The Great Recession: Over But Not Gone?
IPR researchers document ongoing effects
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Foreclosure signs around the nation continue to illustrate to the lingering effects of the worst economic
downturn since the Great Depression.
While the U.S. economy is predicted to take off this year, it also still seems to lie in the shadow of the Great Recession, a period in which more than eight million Americans lost their jobs, nearly four million homes were foreclosed each year, and 2.5 million businesses were shuttered. Though it officially ended more than four years ago, how has the biggest U.S. downturn since the Great Depression affected—and continued to affect—Americans' lives? Several IPR faculty are mining data from this period (from roughly December 2007 to June 2009) in a variety of areas, detailing its short- and longer-term effects, with an eye towards policy prescriptions.
Food insecurity spiked dramatically during the Great Recession, and approximately 49 million Americans according to 2012 USDA figures, more than ever before, live in food insecure households. With funding from the Russell Sage Foundation, IPR economist Diane Whitmore Schanzenbach and her colleagues are determining if families from this period onward have had consistent access to healthy foods and whether family members have skipped meals, gone hungry, or not had enough money to buy food.
Their data show that from 2004 to 2007, just over 11 percent of U.S. households were classified as food insecure. This rate rose more than one-third to nearly 15 percent between 2008 and 2011. One out of five households with children under 18 is now considered food insecure, with those led by single mothers particularly at risk.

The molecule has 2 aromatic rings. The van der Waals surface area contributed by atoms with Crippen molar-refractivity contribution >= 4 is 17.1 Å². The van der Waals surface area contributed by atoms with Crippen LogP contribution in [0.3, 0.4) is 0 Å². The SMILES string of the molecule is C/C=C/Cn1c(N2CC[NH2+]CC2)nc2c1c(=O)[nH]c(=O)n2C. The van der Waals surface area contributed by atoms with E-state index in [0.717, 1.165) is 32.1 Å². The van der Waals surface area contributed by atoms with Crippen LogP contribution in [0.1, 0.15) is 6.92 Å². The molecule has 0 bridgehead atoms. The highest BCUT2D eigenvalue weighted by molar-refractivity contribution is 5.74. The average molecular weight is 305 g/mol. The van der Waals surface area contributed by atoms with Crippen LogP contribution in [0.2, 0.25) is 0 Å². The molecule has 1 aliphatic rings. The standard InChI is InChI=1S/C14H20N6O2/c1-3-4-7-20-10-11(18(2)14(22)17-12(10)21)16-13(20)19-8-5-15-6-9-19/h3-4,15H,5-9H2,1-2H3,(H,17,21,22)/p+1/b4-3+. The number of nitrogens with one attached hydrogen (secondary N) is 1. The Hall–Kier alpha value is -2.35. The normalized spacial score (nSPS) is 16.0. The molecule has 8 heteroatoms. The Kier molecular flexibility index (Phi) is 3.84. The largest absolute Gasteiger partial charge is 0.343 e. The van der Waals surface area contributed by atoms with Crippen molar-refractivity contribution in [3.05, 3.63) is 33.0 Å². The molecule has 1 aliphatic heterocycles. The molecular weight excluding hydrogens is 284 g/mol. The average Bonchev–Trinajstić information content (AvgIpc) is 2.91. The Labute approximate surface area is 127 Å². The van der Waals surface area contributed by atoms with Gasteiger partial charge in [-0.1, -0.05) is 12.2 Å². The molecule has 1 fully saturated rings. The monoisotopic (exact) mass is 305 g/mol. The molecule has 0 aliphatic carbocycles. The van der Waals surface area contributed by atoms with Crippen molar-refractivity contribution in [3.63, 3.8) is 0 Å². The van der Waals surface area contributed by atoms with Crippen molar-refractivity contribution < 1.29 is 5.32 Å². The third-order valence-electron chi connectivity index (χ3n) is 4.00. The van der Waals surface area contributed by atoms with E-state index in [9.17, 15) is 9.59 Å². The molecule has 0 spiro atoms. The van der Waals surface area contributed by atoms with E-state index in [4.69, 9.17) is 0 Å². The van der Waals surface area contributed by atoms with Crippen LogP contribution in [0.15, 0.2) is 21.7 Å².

“We are still not exactly sure why so many more families are skipping meals or going for a day without eating even after we take income-to-poverty rates into account,” Schanzenbach said. “But these rates are revealing some of the deep hardships that families are experiencing even today, likely due to stubbornly high rates of unemployment.”
The researchers pointed to a series of “insults” brought on by dramatic job losses during the Great Recession: No income meant no subsidies from the Earned Income Tax Credit. Access to credit dried up, in particular from home equity. Food and energy cost more (though inflation has been low overall), soaking up a larger share of low-income household budgets. When taken together, the unfavorable conditions closed off avenues that the poor typically use to weather bad economic patches.
Safety net programs such as food stamps are designed to help navigate such economic downturns, Schanzenbach argues, and thus policymakers should seek to fund and strengthen them. “They are vital to the poor and their well-being, especially in times of great economic distress,” she said.